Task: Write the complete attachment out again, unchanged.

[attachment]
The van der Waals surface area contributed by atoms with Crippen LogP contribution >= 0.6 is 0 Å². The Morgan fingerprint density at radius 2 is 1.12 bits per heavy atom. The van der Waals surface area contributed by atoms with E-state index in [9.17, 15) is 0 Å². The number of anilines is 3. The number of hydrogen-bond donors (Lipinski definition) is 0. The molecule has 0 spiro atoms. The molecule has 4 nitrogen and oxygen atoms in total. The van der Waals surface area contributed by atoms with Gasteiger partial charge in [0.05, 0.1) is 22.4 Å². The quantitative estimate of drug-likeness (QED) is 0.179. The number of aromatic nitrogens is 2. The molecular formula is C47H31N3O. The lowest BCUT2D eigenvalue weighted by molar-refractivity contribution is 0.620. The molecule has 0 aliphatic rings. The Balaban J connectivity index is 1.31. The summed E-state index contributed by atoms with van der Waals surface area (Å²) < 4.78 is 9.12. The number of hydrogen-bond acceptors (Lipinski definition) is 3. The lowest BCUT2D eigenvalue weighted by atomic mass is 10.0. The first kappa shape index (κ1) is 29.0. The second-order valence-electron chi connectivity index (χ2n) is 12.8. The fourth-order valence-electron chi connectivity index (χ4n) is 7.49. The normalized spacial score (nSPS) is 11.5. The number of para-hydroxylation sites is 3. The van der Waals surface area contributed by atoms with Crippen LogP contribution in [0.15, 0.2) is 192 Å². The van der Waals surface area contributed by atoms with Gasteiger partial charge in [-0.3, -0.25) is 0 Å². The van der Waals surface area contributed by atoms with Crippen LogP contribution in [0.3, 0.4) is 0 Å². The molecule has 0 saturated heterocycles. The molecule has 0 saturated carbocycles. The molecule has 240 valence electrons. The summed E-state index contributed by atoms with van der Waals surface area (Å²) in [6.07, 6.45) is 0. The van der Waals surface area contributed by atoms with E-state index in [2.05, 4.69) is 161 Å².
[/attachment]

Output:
The van der Waals surface area contributed by atoms with Crippen LogP contribution >= 0.6 is 0 Å². The Morgan fingerprint density at radius 2 is 1.12 bits per heavy atom. The van der Waals surface area contributed by atoms with E-state index in [9.17, 15) is 0 Å². The number of anilines is 3. The number of hydrogen-bond donors (Lipinski definition) is 0. The molecule has 0 spiro atoms. The molecule has 4 nitrogen and oxygen atoms in total. The van der Waals surface area contributed by atoms with Gasteiger partial charge in [0.05, 0.1) is 22.4 Å². The quantitative estimate of drug-likeness (QED) is 0.179. The number of aromatic nitrogens is 2. The molecular formula is C47H31N3O. The lowest BCUT2D eigenvalue weighted by molar-refractivity contribution is 0.620. The molecule has 0 aliphatic rings. The Balaban J connectivity index is 1.31. The summed E-state index contributed by atoms with van der Waals surface area (Å²) < 4.78 is 9.12. The number of hydrogen-bond acceptors (Lipinski definition) is 3. The lowest BCUT2D eigenvalue weighted by atomic mass is 10.0. The first kappa shape index (κ1) is 29.0. The second-order valence-electron chi connectivity index (χ2n) is 12.8. The fourth-order valence-electron chi connectivity index (χ4n) is 7.49. The normalized spacial score (nSPS) is 11.5. The number of para-hydroxylation sites is 3. The van der Waals surface area contributed by atoms with Crippen LogP contribution in [0.15, 0.2) is 192 Å². The van der Waals surface area contributed by atoms with Gasteiger partial charge in [-0.3, -0.25) is 0 Å². The van der Waals surface area contributed by atoms with Crippen LogP contribution in [0.3, 0.4) is 0 Å². The molecule has 0 saturated heterocycles. The molecule has 0 saturated carbocycles. The molecule has 240 valence electrons. The summed E-state index contributed by atoms with van der Waals surface area (Å²) in [6.07, 6.45) is 0. The van der Waals surface area contributed by atoms with E-state index in [2.05, 4.69) is 161 Å².